They (the poets of September 11, 2001: American Writers Respond, an anthology of 9/11-poems, essays and memoirs) wrestle with an intractable dilemma: they wish to condemn the attacks while avoiding the kind of Orientalism that gathers all Muslims, or Arabs, into a monolithic category: The Enemy. (n.pag)
Richard Gray also suggests this dilemma and the issue of Orientalism that it entails when he interprets “The Pilots”, a reflective post-9/11 poem, in “Imagining the Crisis in Drama and Poetry” and comments that this
…poem walks a delicate tightrope between acknowledging the humanity of those (the terrorists) it considers – the humanity they (the terrorists) shared, after all, with their victims and with us, the readers – and insisting on the inhumanity of their actions, the degree to which an acknowledgement of shared humanity was wiped out, obliterated in their minds by their dedication “to the cause” (175).
This implicit issue of Orientalism in post-9/11 American poetry is, definitely, a part of American Orientalism, and results both from the fact that the 9/11 terrorists were Arabic in racial origin and from Edward Said’s critique of Orientalism in Orientalism as implied in Goldstein’s stance on this issue.2 However, though this issue has been pointed out in scholarship on post-9/11 poetry, it has not been explored yet, especially in connection with Said’s text.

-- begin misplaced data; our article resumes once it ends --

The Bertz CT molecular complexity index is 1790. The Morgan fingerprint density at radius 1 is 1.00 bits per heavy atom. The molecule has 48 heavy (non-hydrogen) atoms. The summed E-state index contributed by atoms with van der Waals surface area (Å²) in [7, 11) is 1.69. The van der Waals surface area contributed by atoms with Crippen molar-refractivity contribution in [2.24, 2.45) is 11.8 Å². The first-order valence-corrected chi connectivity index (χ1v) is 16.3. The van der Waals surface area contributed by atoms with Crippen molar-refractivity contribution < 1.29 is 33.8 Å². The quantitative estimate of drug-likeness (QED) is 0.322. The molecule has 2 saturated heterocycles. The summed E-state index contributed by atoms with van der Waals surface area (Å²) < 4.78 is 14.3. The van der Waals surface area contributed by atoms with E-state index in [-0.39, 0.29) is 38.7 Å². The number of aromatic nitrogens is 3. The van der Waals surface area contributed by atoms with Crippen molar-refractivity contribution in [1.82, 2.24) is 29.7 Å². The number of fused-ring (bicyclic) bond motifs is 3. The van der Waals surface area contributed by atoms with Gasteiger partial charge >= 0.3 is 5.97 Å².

In this article three post-9/11American poems on Afghanistan are read at once as a part of American Orientalism and as a significant intellectual departure from the previous standpoint which, according to Said in Orientalism, was held by American Orientalism. The aim is to make the point that such shift in attitude, located in a broader poetic context in which certain other post-9/11 poems (“The Pilots” and Heyen-anthology poems) arguably influenced by Said’s text also evince the same kind of attitude, suggests a creative response to the theoretical claims regarding American Orientalism, made by Said in his polemic. The poems are as follows: “The Weavers” and “Burka Women” by Gerald Wheeler, and “Kabul 2002 (From Dislocations)” by Dr. Bronwyn Winter.